Taste-wise, it was interesting.  Usually "interesting" is code for "you screwed it up but are trying to be polite"... but here, it really means interesting.  The sweetness of the honey really came through.  I can't remember ever eating sweet-tasting asparagus, so I was a little thrown.  It tasted good though.  And, even with threatening a limb, it was really quick.

Thursday, February 24, 2011

Ad Hoc: Buttermilk Biscuits

In addition to the lamb I posted about, I made fresh buttermilk biscuits from Ad Hoc.  I was shocked to discover that it literally took 5 minutes longer than making bisquick biscuits, but tasted about ten times better (and i'm about a thousand times less likely to get angry throwing away yet another box of bisquick since the buggys got to it!)

Basically, I just dumped the dry ingredients into the food processor, and pulsed a couple of times to combine.

Then, I put in the butter (cut into pieces), and pulsed a few more times until it was incorporated.

Next, that whole mixture was dumped into a bowl.  I dug out a well, and threw in the buttermilk.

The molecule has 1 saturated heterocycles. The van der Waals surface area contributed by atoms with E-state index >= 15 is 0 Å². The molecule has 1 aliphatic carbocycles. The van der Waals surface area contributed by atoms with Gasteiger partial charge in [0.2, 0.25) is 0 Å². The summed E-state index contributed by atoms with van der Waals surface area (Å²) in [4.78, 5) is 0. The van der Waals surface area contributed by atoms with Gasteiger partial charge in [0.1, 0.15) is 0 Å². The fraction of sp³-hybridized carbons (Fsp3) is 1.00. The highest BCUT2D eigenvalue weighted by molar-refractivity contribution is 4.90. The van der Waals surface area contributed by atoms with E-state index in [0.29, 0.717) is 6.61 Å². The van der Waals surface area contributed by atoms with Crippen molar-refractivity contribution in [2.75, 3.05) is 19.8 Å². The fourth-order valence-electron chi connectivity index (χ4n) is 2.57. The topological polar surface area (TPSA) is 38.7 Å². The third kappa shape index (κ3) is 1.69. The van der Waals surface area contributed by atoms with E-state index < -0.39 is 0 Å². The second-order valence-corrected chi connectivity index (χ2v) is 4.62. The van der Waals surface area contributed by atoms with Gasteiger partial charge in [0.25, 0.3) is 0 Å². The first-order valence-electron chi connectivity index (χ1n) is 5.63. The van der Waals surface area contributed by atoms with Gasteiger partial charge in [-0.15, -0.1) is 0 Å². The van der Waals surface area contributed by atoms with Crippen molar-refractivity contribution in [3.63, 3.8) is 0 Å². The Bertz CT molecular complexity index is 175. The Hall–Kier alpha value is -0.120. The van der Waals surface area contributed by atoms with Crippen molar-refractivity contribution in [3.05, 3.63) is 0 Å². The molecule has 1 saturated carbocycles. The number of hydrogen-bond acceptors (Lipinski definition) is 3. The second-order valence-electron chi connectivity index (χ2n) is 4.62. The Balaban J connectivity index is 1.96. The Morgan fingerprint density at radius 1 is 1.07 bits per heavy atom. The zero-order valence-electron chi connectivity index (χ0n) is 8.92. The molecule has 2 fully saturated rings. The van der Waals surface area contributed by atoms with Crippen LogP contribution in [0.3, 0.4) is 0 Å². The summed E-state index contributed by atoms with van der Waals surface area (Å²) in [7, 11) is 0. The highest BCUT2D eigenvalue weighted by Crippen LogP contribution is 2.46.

Finally, I mixed (mostly with my fingers, so I could tell when it was "just combined"), tossed on the mass onto the counter, and "patted" into something resembling a square.  Or maybe rectangle.

Biscuit cutter in action, then a little buttermilk on top, and into the oven they went!

17 minutes later, I had beautiful golden brown biscuits.

 The whole thing took 30 minutes from start to finish.  And more than half of that was cooking time!!!!  I'm making fresh homemade biscuits all the time now.  The end.

Wednesday, February 23, 2011

Ad Hoc: Herb-Crusted Lamb with Honey Mustard Glaze

Finally, i've managed to dive into Ad Hoc!

I think i've said this before, but i'm going to say it again: i'm not a fan of meat in general.  I agreed to make lamb for my husband because (1) I had some extra time (a little slow at work) and I felt like cooking, and (2) he tolerates the fact that we eat chicken or frozen food an average of 6 days a week.

That being said... this was fairly easy and (much to my surprise) incredibly delicious!  And, after cooking so many French Laundry dishes as of late, it was a snap.

First: I made breadcrumbs.  I was supposed to tear the crust off of my bread... but lets face it, i'm lazy.  So I decided to just use my food processor instead.